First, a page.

[MIS29-P02] An in situ rapid burial experiment of “Calyptogena" clams for decoding history of submarine mud volcano activities
Keywords:mud volcano, chemosynthetic community, vesicomyid bivalve
Artificial rapid burial experiment was conducted in the JAMSTEC cruise KR12-05, using ROV KAIKO 7000II (Dive#544) on 22nd Feb. 2012. A transparent acrylic enclosure (25 cm X 25 cm with 18 cm height) was set on outer margin of “Calyptogena” colony in the seep site, 1170 m in bathymetric depth off Hatsushima Island, central Japan. The acrylic enclosure imprisoned 16 individuals of “Calyptogena.” In situ mud sediments was shoveled up and covered on the imprisoned clams by Kumade-sampler using the ROV manipulator. The burial surface were tilted in the enclosure, and the burial condition ranged from 3 cm-thick powdered mud to 9 cm-thick mixture of powdered mud and viscous mud clasts.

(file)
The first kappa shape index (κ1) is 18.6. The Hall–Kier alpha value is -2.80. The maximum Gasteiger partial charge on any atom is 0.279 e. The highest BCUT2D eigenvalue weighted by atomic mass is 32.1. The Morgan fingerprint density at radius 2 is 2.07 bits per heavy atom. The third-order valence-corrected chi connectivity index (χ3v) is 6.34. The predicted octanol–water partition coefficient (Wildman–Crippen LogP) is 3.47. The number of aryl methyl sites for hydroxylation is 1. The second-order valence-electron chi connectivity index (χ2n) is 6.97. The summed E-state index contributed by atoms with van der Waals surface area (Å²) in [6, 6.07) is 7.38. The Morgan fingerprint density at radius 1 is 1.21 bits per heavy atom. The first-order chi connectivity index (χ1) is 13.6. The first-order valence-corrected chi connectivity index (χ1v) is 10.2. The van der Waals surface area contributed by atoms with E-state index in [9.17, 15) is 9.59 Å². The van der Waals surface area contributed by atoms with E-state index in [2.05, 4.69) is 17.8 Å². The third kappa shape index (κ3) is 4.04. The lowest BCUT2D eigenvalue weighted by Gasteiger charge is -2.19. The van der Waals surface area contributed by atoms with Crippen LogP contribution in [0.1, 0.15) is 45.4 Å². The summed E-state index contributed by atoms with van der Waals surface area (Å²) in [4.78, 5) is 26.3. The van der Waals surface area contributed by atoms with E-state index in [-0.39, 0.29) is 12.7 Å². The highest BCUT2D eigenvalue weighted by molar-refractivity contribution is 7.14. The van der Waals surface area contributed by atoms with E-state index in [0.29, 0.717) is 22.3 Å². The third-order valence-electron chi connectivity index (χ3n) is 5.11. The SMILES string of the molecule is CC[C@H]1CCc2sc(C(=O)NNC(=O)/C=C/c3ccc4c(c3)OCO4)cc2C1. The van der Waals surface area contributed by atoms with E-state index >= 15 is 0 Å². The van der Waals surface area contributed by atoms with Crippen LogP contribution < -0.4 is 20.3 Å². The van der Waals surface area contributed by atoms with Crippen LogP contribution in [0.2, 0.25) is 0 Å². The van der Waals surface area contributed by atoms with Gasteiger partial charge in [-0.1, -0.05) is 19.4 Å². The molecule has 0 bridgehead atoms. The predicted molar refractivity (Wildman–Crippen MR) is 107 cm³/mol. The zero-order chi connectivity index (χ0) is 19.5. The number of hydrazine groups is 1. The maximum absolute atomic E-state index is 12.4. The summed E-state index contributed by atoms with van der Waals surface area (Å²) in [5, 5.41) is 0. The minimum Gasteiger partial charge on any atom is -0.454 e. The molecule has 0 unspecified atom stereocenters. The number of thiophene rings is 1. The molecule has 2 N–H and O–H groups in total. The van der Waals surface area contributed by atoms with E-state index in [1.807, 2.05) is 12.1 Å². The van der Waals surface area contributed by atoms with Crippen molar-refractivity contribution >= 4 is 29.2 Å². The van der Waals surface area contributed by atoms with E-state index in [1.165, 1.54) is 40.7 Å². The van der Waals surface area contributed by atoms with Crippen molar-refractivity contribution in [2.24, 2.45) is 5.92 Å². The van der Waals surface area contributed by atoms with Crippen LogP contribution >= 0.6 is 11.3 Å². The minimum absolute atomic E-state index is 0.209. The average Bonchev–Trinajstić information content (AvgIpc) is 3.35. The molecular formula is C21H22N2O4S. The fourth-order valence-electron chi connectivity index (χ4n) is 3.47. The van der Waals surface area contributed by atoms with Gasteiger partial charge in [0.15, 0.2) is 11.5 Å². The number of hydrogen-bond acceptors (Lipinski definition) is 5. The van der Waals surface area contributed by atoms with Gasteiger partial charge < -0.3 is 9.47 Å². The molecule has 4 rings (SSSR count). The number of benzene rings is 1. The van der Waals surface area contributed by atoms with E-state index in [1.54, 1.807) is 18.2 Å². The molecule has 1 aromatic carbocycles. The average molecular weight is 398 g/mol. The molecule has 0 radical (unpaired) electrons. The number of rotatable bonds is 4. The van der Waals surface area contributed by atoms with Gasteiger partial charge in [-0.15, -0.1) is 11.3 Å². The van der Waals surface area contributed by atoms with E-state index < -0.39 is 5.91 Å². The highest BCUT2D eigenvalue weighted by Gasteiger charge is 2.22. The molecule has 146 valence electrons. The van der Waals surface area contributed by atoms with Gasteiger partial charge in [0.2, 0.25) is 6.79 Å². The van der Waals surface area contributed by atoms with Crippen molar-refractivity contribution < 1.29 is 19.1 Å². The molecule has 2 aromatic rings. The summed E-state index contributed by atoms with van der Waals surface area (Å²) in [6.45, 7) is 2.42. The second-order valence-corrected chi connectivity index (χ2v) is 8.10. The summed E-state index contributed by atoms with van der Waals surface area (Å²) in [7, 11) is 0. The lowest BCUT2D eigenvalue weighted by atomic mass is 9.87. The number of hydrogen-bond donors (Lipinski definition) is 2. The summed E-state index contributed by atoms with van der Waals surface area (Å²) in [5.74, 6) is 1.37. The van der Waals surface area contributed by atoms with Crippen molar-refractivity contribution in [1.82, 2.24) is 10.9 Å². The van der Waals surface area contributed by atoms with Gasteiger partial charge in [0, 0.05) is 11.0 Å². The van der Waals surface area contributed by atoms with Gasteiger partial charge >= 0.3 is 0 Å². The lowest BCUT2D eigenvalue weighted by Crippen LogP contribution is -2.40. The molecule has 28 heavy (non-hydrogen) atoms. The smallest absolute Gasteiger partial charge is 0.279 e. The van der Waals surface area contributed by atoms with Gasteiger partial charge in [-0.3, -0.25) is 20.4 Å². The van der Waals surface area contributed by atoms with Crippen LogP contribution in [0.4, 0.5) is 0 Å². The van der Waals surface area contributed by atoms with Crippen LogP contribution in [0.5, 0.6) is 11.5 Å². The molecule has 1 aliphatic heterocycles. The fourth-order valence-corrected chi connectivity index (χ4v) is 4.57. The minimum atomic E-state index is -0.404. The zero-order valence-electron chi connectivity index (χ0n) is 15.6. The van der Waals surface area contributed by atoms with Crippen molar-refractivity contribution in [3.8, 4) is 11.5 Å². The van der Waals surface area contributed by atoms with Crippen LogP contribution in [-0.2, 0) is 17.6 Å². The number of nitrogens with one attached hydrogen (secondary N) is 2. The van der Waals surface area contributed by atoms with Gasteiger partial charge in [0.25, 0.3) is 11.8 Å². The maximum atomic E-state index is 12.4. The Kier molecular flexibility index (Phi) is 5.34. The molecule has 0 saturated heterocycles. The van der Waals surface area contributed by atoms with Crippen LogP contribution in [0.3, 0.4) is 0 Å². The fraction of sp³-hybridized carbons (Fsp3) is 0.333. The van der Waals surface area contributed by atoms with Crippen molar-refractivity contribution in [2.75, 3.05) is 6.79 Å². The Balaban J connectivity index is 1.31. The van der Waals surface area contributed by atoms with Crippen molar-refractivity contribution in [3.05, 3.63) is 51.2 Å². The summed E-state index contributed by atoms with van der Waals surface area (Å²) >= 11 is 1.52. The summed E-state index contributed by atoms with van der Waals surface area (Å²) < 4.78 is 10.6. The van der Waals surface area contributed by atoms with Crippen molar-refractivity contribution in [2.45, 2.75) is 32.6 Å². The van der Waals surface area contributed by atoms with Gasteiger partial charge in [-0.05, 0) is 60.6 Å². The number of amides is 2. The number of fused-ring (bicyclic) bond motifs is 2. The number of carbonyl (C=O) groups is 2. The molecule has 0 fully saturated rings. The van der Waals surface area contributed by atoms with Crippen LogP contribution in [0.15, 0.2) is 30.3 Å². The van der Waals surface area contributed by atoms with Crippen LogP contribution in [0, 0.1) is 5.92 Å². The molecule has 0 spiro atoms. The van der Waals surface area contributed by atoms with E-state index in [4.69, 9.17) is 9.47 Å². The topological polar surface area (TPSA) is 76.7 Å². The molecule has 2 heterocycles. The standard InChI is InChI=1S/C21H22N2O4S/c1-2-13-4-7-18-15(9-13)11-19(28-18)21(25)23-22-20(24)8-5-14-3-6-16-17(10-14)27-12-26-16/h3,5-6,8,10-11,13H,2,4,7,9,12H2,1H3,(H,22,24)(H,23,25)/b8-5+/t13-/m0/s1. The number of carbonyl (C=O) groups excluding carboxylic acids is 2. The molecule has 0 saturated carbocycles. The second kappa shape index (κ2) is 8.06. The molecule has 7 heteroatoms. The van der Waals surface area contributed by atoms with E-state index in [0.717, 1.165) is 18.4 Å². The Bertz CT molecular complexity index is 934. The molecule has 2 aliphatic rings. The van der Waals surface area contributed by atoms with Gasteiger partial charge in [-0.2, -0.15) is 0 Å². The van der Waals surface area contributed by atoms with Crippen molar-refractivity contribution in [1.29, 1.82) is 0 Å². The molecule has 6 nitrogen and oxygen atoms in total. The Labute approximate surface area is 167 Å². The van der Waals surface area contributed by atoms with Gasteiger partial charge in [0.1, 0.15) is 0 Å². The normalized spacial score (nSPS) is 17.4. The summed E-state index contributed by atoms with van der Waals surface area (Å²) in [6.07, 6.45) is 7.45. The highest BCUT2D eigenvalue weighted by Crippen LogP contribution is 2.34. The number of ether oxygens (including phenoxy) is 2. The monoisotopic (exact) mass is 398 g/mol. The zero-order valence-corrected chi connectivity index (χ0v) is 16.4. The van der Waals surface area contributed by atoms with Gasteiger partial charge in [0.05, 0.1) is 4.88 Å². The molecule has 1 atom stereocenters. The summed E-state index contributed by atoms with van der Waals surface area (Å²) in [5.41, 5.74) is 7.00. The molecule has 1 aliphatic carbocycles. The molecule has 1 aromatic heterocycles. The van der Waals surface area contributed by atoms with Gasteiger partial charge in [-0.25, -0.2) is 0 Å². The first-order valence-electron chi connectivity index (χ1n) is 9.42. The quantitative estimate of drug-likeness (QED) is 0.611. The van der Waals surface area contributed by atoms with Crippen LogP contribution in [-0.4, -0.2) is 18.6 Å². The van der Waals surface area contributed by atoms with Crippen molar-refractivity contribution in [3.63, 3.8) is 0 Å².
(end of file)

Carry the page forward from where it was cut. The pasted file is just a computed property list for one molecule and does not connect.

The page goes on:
After the rapid burial, several individuals of “Calyptogena” promptly jet water from their exhalant siphons and blow away the covering powdered mud. After about 10 minutes, “Calyptogena” clams exposed their siphons above the sediment surface in the 3 cm-thick burial area. After about 20 minutes, “Calyptogena” clams pushed up covering mud clasts in the 9 cm-thick burial area, and after about 1 hour, total six individuals of “Calyptogena” returned their original semi-infaunal position. Their effective and powerful escape activity is accomplished by the combination of siphon blow-away current and foot movement. These suggest that over 10 cm-thick burial is necessary to form a buried-alive fossil “Calyptogena” assemblage.